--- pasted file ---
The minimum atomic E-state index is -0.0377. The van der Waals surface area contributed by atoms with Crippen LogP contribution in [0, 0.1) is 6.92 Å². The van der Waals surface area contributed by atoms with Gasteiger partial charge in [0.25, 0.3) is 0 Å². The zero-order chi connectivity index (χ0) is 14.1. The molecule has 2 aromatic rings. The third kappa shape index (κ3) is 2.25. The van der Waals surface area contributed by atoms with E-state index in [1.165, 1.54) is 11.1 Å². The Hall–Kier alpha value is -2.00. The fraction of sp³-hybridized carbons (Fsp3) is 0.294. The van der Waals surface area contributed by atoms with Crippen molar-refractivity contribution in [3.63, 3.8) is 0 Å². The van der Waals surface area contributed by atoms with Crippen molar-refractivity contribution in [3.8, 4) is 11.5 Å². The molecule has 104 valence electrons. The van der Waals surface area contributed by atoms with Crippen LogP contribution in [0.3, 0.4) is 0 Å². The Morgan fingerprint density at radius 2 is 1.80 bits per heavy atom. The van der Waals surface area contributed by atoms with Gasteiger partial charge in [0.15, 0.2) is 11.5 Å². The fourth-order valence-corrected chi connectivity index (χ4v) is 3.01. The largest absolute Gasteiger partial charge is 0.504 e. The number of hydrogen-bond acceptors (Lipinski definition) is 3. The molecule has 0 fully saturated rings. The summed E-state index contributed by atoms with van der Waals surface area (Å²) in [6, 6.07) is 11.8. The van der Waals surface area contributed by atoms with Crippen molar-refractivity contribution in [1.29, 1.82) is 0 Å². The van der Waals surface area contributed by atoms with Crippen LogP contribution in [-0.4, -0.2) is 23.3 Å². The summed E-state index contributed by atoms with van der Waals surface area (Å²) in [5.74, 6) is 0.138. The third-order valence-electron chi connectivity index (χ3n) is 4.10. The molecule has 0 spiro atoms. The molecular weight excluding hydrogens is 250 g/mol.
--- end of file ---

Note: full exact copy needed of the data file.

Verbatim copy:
The minimum atomic E-state index is -0.0377. The van der Waals surface area contributed by atoms with Crippen LogP contribution in [0, 0.1) is 6.92 Å². The van der Waals surface area contributed by atoms with Gasteiger partial charge in [0.25, 0.3) is 0 Å². The zero-order chi connectivity index (χ0) is 14.1. The molecule has 2 aromatic rings. The third kappa shape index (κ3) is 2.25. The van der Waals surface area contributed by atoms with E-state index in [1.165, 1.54) is 11.1 Å². The Hall–Kier alpha value is -2.00. The fraction of sp³-hybridized carbons (Fsp3) is 0.294. The van der Waals surface area contributed by atoms with Crippen molar-refractivity contribution in [3.63, 3.8) is 0 Å². The van der Waals surface area contributed by atoms with Crippen molar-refractivity contribution in [3.8, 4) is 11.5 Å². The molecule has 104 valence electrons. The van der Waals surface area contributed by atoms with Crippen LogP contribution in [0.3, 0.4) is 0 Å². The Morgan fingerprint density at radius 2 is 1.80 bits per heavy atom. The van der Waals surface area contributed by atoms with Gasteiger partial charge in [0.15, 0.2) is 11.5 Å². The fourth-order valence-corrected chi connectivity index (χ4v) is 3.01. The largest absolute Gasteiger partial charge is 0.504 e. The number of hydrogen-bond acceptors (Lipinski definition) is 3. The molecule has 0 fully saturated rings. The summed E-state index contributed by atoms with van der Waals surface area (Å²) in [6, 6.07) is 11.8. The van der Waals surface area contributed by atoms with Crippen molar-refractivity contribution in [1.29, 1.82) is 0 Å². The van der Waals surface area contributed by atoms with Crippen LogP contribution in [-0.4, -0.2) is 23.3 Å². The summed E-state index contributed by atoms with van der Waals surface area (Å²) in [5.74, 6) is 0.138. The third-order valence-electron chi connectivity index (χ3n) is 4.10. The molecule has 0 spiro atoms. The molecular weight excluding hydrogens is 250 g/mol.